Bodyguard Denies Stealing Andy Warhol’s ‘Liz’

     MANHATTAN (CN) – In his first public reaction to a blockbuster art lawsuit, an attorney for Andy Warhol’s former bodyguard said his client “emphatically denies” trying to sell a stolen painting of Elizabeth Taylor that he allegedly hid for more than 30 years.
     Agusto Bugarin, whom the Andy Warhol Foundation labeled a “liar and a thief” in a Friday complaint, maintains that Warhol gave him a “Liz” painting as a present, attorney Henry Welt said in a phone interview.
     “Mr. Bugarin denies the allegations in that complaint and says emphatically that the painting is his,” Welt said.
     New York County Supreme Court Justice Cynthia Kern signed a temporary restraining order Monday that prevents Bugarin and Taglialatella Galleries from moving or selling the painting, pending a Nov. 5 hearing on the matter.
     In Friday’s blistering complaint, the Andy Warhal Foundation for the Visual Arts opened by saying that “Bugarin is a patient thief, but a thief nonetheless.”
     It says Bugarin waited decades until anyone who “could challenge his ownership of the work had died” before he “teamed up” with a gallery “purporting to deal in contemporary art” to sell the iconic work through a fabricated story.
     Bugarin said Warhol gave “Liz” to him as a favor three decades ago for discreetly renovating a New York apartment for Warhol’s new lover, Jon Gould, after ending his relationship with Jed Johnson in 1984.
     The foundation scoffed at the notion that Warhol would have gifted Bugarin such a valuable silkscreen.
     “There is no indication that Warhol did or would have given his bodyguard a painting valued at the time in the hundreds of thousands of dollars – several multiples of Bugarin’s annual salary,” the seven-page complaint states.
     The painting is now expected to fetch at least $20 million, the New York Daily News reported.
     Brushing aside this argument, Welt countered: “If someone wants to know why Mr. Warhol did something, then they have to find a way to ask Mr. Warhol.”
     Warhol died in New York Hospital after routine gallbladder surgery in 1987.
     Though Welt said Warhol’s friendship with Bugarin is also “well-documented,” the foundation insists that Bugarin’s story is “contradicted by well-known facts about Warhol’s life and works.”
     It says Bugarin’s alleged 1984 timeline makes no sense since Warhol had ended his relationship with Johnson years earlier. Several years had also elapsed by 1984 since Gould moved into a house that Warhol acquired, according to the lawsuit.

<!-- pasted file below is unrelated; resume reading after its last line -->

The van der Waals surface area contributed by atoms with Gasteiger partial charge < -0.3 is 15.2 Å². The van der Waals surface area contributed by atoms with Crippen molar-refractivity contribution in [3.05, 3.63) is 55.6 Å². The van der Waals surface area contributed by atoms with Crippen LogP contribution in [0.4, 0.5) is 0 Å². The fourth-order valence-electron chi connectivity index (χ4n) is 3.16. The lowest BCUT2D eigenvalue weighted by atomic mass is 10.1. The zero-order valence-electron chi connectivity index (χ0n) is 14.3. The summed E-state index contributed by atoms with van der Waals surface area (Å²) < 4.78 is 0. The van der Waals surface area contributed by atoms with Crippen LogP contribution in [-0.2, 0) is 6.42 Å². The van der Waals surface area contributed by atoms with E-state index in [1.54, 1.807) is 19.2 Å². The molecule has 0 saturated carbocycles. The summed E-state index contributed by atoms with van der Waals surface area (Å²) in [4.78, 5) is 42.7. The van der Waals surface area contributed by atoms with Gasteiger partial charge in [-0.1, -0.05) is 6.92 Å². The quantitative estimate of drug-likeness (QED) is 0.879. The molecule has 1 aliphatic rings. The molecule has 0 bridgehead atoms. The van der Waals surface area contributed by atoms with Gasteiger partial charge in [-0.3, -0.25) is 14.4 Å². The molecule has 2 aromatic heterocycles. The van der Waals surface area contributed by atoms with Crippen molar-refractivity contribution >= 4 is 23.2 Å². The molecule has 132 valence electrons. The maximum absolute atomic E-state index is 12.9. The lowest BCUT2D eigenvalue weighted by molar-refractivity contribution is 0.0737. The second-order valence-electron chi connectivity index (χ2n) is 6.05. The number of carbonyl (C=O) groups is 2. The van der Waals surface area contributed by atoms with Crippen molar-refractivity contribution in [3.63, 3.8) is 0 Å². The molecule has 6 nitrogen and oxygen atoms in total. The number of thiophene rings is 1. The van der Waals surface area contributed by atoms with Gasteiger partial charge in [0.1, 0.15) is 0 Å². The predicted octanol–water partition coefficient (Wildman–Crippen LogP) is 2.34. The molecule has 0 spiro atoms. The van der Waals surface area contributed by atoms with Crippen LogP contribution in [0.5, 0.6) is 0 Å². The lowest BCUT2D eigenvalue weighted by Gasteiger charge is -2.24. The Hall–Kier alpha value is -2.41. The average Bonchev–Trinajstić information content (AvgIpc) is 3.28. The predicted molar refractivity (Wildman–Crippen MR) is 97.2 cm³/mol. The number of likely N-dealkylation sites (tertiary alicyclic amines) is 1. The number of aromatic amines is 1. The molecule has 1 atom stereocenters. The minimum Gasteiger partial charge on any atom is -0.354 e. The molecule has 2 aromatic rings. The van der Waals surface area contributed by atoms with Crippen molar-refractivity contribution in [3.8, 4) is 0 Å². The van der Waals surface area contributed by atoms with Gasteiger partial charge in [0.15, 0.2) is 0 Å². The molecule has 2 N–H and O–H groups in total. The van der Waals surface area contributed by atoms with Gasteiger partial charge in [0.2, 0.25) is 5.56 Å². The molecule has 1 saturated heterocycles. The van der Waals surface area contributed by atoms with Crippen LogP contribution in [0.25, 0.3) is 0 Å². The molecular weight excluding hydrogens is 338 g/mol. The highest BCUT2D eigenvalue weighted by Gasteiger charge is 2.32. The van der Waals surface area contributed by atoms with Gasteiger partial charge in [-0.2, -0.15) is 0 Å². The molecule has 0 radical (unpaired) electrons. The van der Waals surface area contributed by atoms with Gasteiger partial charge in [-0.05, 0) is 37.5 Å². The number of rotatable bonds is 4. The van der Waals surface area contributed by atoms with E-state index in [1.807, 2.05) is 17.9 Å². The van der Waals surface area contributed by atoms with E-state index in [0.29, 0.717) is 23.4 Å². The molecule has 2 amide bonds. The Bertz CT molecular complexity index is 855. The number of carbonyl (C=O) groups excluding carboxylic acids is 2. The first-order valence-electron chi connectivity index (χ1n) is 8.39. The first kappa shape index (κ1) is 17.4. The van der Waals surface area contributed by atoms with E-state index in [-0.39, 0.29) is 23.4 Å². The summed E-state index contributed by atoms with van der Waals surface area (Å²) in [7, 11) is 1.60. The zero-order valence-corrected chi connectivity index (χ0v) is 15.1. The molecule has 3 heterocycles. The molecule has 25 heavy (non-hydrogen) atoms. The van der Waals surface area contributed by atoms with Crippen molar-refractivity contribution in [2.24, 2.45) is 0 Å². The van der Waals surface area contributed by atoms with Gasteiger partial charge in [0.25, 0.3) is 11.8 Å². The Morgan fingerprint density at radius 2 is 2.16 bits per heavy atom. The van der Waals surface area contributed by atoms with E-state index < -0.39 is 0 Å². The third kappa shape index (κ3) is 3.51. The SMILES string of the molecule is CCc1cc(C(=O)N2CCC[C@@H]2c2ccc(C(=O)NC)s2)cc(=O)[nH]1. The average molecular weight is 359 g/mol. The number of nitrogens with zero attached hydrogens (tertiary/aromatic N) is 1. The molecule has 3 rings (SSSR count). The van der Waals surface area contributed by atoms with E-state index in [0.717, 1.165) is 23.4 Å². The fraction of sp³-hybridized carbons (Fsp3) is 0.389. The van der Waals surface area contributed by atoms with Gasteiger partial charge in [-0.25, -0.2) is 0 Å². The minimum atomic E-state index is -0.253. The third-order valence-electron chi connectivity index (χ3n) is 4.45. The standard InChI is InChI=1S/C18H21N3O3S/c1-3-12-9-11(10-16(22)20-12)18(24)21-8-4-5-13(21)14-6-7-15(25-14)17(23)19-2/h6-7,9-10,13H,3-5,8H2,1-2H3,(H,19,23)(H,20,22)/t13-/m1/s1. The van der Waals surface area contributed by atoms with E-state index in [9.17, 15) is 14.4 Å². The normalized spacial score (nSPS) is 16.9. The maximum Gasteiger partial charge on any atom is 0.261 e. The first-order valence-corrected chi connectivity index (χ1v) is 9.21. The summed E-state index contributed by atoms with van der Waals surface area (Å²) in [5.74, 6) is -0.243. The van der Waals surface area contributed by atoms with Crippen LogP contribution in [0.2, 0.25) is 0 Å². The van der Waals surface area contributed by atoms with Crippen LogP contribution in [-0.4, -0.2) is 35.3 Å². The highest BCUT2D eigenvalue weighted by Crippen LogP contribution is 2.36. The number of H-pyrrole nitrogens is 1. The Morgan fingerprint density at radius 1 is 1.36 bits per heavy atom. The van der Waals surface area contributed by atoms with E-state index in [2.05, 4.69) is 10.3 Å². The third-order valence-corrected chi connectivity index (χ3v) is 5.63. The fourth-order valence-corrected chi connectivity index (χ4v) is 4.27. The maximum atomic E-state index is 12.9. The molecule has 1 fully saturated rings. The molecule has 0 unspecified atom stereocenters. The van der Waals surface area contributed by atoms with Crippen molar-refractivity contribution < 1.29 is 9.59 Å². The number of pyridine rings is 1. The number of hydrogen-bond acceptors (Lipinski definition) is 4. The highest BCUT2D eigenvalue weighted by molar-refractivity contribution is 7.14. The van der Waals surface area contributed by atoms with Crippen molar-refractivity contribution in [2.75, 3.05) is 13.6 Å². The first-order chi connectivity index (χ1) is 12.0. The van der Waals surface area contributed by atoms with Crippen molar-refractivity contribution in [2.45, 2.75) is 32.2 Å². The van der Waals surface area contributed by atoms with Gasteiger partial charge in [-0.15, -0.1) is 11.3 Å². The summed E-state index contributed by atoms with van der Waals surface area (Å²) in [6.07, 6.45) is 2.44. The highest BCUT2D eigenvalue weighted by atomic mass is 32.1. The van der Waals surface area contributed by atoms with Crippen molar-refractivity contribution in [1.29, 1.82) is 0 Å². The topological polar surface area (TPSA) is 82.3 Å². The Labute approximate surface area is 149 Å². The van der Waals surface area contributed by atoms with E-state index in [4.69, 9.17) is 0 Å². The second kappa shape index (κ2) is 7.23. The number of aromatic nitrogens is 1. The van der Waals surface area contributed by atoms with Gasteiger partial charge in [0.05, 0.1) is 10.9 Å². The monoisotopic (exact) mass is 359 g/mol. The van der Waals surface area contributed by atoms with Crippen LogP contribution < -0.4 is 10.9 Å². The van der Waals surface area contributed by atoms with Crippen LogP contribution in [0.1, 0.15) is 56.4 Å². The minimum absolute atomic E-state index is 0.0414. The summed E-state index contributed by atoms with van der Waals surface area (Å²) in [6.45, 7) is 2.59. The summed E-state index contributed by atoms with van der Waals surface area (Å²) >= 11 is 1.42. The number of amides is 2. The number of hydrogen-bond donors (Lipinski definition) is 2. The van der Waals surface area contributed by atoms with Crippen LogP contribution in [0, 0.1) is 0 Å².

“Liz” later resurfaced this year “under suspicious circumstances,” the foundation says.
     Claiming that Taglialatella continues to market the consigned art to prospective buyers even after learning of the theft allegations, the complaint accuses the Chelsea gallery of “dealing in stolen goods.”
     Welt represents the gallery as well and called these allegations “outrageous” and “really unforgiveable.”
     Taglialatella claims to have it checked with the Art Loss Registry and confirmed that it had not been reported stolen before marketing the painting. Bugarin and the gallery both invited “two senior employees” with the foundation to inspect the painting, and the foundation never raised objections until after it was slated for auction, Welt said.
     The lawyer added that the gallery performed “an extraordinary amount of due diligence” on the painting.
     This defense failed to impress Luke Nikas, the foundation’s attorney from the Albany office of Boies, Schiller & Flexner.
     “Bugarin’s latest excuses are just as frivolous as his contradictory story about how he acquired the work,” Nikas said in an email.
     Court documents indicate that the gallery had planned to sell the painting in the next few weeks.
     To convince the judge about the urgency of the restraining order, Nikas attached an email that Welt allegedly sent him on Oct. 23, detailing a plan to move ahead with a “November auction.”
     “I assume, from your client’s stone silence that the foundation has lost interest in this situation,” the alleged Welt email states. “This is to let you know that I am advising my clients that it would be irresponsible on their part to ‘sit out’ the next two weeks on the sidelines while the high value prospective buyers gather in NYC and then disperse back to their respective homes, and that my clients should move forward at this time.”
     The foundation seeks compensatory and punitive damages from Bugarin and Tagliatella for conversion and demands the painting’s return.
     Nikas said: “The foundation brings this action to prevent a thief and his gallery partner from profiting in stolen goods that would otherwise be used in furtherance of the foundation’s charitable mission and purpose.”

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